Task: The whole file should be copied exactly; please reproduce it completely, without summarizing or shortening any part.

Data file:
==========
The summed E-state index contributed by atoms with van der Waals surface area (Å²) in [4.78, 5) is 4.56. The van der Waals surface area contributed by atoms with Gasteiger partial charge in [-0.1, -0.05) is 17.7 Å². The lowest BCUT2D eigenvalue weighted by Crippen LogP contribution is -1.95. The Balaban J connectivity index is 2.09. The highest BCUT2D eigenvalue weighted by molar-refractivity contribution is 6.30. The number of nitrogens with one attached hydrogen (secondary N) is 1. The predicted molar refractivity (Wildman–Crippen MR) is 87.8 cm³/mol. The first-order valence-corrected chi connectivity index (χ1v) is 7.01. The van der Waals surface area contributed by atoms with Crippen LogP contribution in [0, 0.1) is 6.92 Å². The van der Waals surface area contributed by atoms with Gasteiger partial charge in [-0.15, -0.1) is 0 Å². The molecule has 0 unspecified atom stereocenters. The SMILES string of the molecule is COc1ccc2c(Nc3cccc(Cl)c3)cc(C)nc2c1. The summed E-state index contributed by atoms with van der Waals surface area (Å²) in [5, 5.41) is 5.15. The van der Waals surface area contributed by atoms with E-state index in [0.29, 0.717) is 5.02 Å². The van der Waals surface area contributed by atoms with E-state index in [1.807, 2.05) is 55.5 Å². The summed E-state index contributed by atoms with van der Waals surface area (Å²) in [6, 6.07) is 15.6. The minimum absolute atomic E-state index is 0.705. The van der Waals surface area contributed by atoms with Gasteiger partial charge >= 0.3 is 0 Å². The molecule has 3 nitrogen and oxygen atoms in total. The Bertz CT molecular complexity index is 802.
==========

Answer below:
The summed E-state index contributed by atoms with van der Waals surface area (Å²) in [4.78, 5) is 4.56. The van der Waals surface area contributed by atoms with Gasteiger partial charge in [-0.1, -0.05) is 17.7 Å². The lowest BCUT2D eigenvalue weighted by Crippen LogP contribution is -1.95. The Balaban J connectivity index is 2.09. The highest BCUT2D eigenvalue weighted by molar-refractivity contribution is 6.30. The number of nitrogens with one attached hydrogen (secondary N) is 1. The predicted molar refractivity (Wildman–Crippen MR) is 87.8 cm³/mol. The first-order valence-corrected chi connectivity index (χ1v) is 7.01. The van der Waals surface area contributed by atoms with Crippen LogP contribution in [0, 0.1) is 6.92 Å². The van der Waals surface area contributed by atoms with Gasteiger partial charge in [-0.15, -0.1) is 0 Å². The molecule has 0 unspecified atom stereocenters. The SMILES string of the molecule is COc1ccc2c(Nc3cccc(Cl)c3)cc(C)nc2c1. The summed E-state index contributed by atoms with van der Waals surface area (Å²) in [5, 5.41) is 5.15. The van der Waals surface area contributed by atoms with E-state index in [0.29, 0.717) is 5.02 Å². The van der Waals surface area contributed by atoms with E-state index in [1.807, 2.05) is 55.5 Å². The summed E-state index contributed by atoms with van der Waals surface area (Å²) in [6, 6.07) is 15.6. The minimum absolute atomic E-state index is 0.705. The van der Waals surface area contributed by atoms with Gasteiger partial charge >= 0.3 is 0 Å². The molecule has 3 nitrogen and oxygen atoms in total. The Bertz CT molecular complexity index is 802.